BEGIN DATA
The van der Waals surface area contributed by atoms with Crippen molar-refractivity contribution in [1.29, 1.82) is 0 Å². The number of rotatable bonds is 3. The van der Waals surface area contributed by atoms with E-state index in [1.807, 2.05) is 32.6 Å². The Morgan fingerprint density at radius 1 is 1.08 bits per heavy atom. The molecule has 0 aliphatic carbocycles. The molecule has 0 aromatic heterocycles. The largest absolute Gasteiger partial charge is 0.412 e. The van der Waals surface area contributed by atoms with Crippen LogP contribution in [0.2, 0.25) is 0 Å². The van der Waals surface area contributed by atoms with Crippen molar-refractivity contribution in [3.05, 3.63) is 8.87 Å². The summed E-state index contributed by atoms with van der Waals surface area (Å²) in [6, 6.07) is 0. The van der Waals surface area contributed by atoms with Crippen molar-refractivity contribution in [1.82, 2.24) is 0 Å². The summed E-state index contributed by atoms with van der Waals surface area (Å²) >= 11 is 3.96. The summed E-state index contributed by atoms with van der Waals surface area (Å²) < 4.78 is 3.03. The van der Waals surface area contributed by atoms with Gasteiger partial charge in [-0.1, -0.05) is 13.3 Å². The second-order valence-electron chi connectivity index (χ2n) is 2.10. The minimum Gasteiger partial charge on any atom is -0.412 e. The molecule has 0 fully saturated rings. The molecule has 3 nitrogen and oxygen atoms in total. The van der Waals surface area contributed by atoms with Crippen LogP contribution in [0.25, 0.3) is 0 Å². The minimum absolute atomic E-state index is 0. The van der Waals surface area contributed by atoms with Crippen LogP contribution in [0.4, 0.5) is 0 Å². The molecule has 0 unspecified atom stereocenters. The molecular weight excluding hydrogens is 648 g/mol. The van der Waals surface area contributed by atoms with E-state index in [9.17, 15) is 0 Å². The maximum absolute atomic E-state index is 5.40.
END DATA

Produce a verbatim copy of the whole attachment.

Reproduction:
The van der Waals surface area contributed by atoms with Crippen molar-refractivity contribution in [1.29, 1.82) is 0 Å². The number of rotatable bonds is 3. The van der Waals surface area contributed by atoms with E-state index in [1.807, 2.05) is 32.6 Å². The Morgan fingerprint density at radius 1 is 1.08 bits per heavy atom. The molecule has 0 aliphatic carbocycles. The molecule has 0 aromatic heterocycles. The largest absolute Gasteiger partial charge is 0.412 e. The van der Waals surface area contributed by atoms with Crippen LogP contribution in [0.2, 0.25) is 0 Å². The van der Waals surface area contributed by atoms with Crippen molar-refractivity contribution in [3.05, 3.63) is 8.87 Å². The summed E-state index contributed by atoms with van der Waals surface area (Å²) in [6, 6.07) is 0. The van der Waals surface area contributed by atoms with Crippen molar-refractivity contribution in [1.82, 2.24) is 0 Å². The summed E-state index contributed by atoms with van der Waals surface area (Å²) >= 11 is 3.96. The summed E-state index contributed by atoms with van der Waals surface area (Å²) < 4.78 is 3.03. The van der Waals surface area contributed by atoms with Gasteiger partial charge in [-0.1, -0.05) is 13.3 Å². The second-order valence-electron chi connectivity index (χ2n) is 2.10. The minimum Gasteiger partial charge on any atom is -0.412 e. The molecule has 0 fully saturated rings. The molecule has 3 nitrogen and oxygen atoms in total. The van der Waals surface area contributed by atoms with Crippen LogP contribution in [0.25, 0.3) is 0 Å². The minimum absolute atomic E-state index is 0. The van der Waals surface area contributed by atoms with Crippen LogP contribution in [0.4, 0.5) is 0 Å². The molecule has 0 unspecified atom stereocenters. The molecular weight excluding hydrogens is 648 g/mol. The van der Waals surface area contributed by atoms with E-state index in [9.17, 15) is 0 Å². The maximum absolute atomic E-state index is 5.40.